Problem debt: awareness and help

A third of the households in the Netherlands struggle to get by. More than 1.3 million households have difficulty paying their bills. While most of these issues are kept behind closed doors, problem debt in fact represents a big problem for society. ABN AMRO offers an app, financial awareness reports and Financial Grip Coaches to help prevent and overcome debt problems.

What is the greatest misconception about problem debt? ABN AMRO’s François van Heugten, Director of Daily Banking, with responsibility for Credit Management and the Financial Grip Coaches, has a straightforward answer to that question: “Believing that it could never happen to you,” he says.

Debt as a feature of society

People from every corner of society have problems with debt. “We’re a prosperous country, but we’re still vulnerable,” François explains. “Most households don’t have any contingency for when things go wrong. Even people with good jobs and a fancy education can find themselves in financial difficulties before they know what’s hit them.”

François has seen the Dutch attitude towards household finances change in recent years. “The Dutch used to have a piggy bank for everything. They only borrowed money if they had no other option. It wasn’t so long ago that the Dutch thought Americans strange for making so many of their large purchases on credit, for example. Nowadays that’s common here too. Countless new forms of ‘hidden loans’ have emerged that cause hidden debt, as well: for example the loan for a new mobile phone that’s hidden in the cost of your subscription. It’s not a bad thing to borrow money, of course not, but you need to think carefully about what you’re doing.”

Silent assassin

On top of this, according to his colleague Hans Faas, Director Special Clients, money is becoming less and less visible as cash transactions disappear. “Back in the day, if the money was gone, it was gone. Coins and bank notes are tangible and you can see them actually leaving your wallet. Nowadays digital transactions are credited to or debited from your account automatically. This means that you need to discipline yourself to check your Internet and mobile banking systems regularly.”

François describes problem debt as a ‘silent assassin’: in most cases it does not appear out of the blue, but builds up gradually and sometimes without being seen. “It starts with one bill or payment reminder, and you end up going further into debt just to pay off your existing debts, while the terms become worse and worse all the time. It just spirals down from there.”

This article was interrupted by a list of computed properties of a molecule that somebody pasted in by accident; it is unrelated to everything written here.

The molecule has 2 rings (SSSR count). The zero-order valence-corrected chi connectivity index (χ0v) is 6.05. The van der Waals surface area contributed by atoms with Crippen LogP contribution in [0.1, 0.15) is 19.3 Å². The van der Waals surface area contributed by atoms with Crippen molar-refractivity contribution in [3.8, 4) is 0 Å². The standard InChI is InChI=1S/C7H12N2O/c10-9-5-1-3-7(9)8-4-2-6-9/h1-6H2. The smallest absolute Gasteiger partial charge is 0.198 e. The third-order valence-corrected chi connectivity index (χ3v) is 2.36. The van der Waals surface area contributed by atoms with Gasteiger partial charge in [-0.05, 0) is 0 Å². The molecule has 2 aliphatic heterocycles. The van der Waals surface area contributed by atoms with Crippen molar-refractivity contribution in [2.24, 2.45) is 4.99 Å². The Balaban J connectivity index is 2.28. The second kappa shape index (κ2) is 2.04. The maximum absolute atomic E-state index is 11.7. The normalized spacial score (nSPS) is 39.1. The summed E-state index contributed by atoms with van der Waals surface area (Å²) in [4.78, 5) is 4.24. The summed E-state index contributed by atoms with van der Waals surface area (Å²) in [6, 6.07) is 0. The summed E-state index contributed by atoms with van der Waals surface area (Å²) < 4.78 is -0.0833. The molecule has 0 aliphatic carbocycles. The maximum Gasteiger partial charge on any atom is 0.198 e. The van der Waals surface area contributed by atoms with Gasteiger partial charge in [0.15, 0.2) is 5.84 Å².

Problem debt is a big problem for society. Although it is the debtor who has to pay the bills, society also suffers: people with problem debt often suffer from health issues, such as depression; they soon have domestic problems; and they spend long periods living on social security. The cost for society is estimated to be at least 1 billion euros per year. Nevertheless, debt is still a taboo subject: it takes five years on average before someone with problems seeks professional help, and by that time it is often too late to find a solution. 

Financial awareness

That is why ABN AMRO is working to prevent matters from deteriorating to that point. The bank offers a number of services to help its clients, including Grip (a digital app for their household accounts), free personal financial awareness reports and Financial Grip Coaches. Hans explains why the bank has taken on this role: “Financial problems are at the heart of our expertise, which is to provide financial awareness and advice. On top of that, since we have millions of clients, we can make a big contribution towards solving this social problem.”

Hans has applied for a financial awareness report for himself too, and he advises everyone to do the same. “The report costs you nothing, and it helps you to understand your personal financial situation. It highlights potential problem areas, such income after a household member’s retirement or death.”

Financial coaching

While the basic approach is to prevent problems, they cannot always be avoided. That is why ABN AMRO works with Financial Grip Coaches: certified budget coaches, to help clients who are having trouble paying off their debts by themselves.
 
A client who wants help from a Financial Grip Coach enters a coaching process. These coaches help clients to understand what their income is and what they are spending, and coach them to take steps to cut their costs and/or increase their income. 
 
Grip Coaches have helped more than 40,000 of ABN AMRO’s clients in recent years. The success rate is high: three quarters of the clients have managed to get their finances back on track. Around 10,000 clients required additional measures, such as rescheduling or a temporary suspension of repayments. Only in a few hundred cases has the process not worked, and those clients generally find their way into the programmes that their municipal authorities offer for help with problem debt.
 
That is why it is such a good idea, Hans and François believe, to identify and anticipate possible debt problems at an early stage. “Financial problems can hit anyone. We believe that banks can play an important part in helping to overcome those problems, and that is help that ABN AMRO is eager to provide.”